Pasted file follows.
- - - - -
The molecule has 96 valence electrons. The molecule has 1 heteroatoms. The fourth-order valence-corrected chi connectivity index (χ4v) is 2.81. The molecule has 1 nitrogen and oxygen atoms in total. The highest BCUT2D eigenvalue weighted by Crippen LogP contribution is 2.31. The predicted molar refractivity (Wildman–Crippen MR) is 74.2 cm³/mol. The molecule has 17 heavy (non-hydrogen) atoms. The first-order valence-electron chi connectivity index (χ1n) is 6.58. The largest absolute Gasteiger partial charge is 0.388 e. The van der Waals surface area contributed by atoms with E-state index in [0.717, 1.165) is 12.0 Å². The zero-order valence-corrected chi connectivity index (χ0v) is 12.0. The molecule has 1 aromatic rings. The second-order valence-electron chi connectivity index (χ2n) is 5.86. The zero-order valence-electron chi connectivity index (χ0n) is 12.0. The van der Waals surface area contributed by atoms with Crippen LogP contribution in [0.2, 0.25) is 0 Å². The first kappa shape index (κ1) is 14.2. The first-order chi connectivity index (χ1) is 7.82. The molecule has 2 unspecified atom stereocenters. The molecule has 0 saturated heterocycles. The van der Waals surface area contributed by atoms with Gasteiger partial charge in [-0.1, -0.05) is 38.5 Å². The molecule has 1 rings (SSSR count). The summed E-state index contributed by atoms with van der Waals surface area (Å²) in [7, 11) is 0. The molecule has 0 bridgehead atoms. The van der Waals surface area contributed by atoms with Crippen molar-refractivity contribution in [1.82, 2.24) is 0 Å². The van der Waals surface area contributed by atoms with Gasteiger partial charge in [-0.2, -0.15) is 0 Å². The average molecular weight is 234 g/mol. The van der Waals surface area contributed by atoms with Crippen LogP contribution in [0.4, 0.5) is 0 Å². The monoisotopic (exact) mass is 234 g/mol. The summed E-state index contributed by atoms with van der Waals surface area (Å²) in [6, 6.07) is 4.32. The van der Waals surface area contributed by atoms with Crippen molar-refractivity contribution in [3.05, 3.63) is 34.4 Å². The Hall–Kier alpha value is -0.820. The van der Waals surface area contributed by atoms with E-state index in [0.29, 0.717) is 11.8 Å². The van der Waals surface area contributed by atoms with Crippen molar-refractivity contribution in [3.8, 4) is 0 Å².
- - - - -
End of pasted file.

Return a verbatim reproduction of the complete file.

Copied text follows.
The molecule has 96 valence electrons. The molecule has 1 heteroatoms. The fourth-order valence-corrected chi connectivity index (χ4v) is 2.81. The molecule has 1 nitrogen and oxygen atoms in total. The highest BCUT2D eigenvalue weighted by Crippen LogP contribution is 2.31. The predicted molar refractivity (Wildman–Crippen MR) is 74.2 cm³/mol. The molecule has 17 heavy (non-hydrogen) atoms. The first-order valence-electron chi connectivity index (χ1n) is 6.58. The largest absolute Gasteiger partial charge is 0.388 e. The van der Waals surface area contributed by atoms with E-state index in [0.717, 1.165) is 12.0 Å². The zero-order valence-corrected chi connectivity index (χ0v) is 12.0. The molecule has 1 aromatic rings. The second-order valence-electron chi connectivity index (χ2n) is 5.86. The zero-order valence-electron chi connectivity index (χ0n) is 12.0. The van der Waals surface area contributed by atoms with Crippen LogP contribution in [0.2, 0.25) is 0 Å². The first kappa shape index (κ1) is 14.2. The first-order chi connectivity index (χ1) is 7.82. The molecule has 2 unspecified atom stereocenters. The molecule has 0 saturated heterocycles. The van der Waals surface area contributed by atoms with Gasteiger partial charge in [-0.1, -0.05) is 38.5 Å². The molecule has 1 rings (SSSR count). The summed E-state index contributed by atoms with van der Waals surface area (Å²) in [7, 11) is 0. The molecule has 0 bridgehead atoms. The van der Waals surface area contributed by atoms with Crippen molar-refractivity contribution in [1.82, 2.24) is 0 Å². The van der Waals surface area contributed by atoms with Gasteiger partial charge in [-0.2, -0.15) is 0 Å². The average molecular weight is 234 g/mol. The van der Waals surface area contributed by atoms with Crippen LogP contribution in [0.4, 0.5) is 0 Å². The monoisotopic (exact) mass is 234 g/mol. The summed E-state index contributed by atoms with van der Waals surface area (Å²) in [6, 6.07) is 4.32. The van der Waals surface area contributed by atoms with Crippen molar-refractivity contribution in [3.05, 3.63) is 34.4 Å². The Hall–Kier alpha value is -0.820. The van der Waals surface area contributed by atoms with E-state index in [0.29, 0.717) is 11.8 Å². The van der Waals surface area contributed by atoms with Crippen molar-refractivity contribution in [3.8, 4) is 0 Å².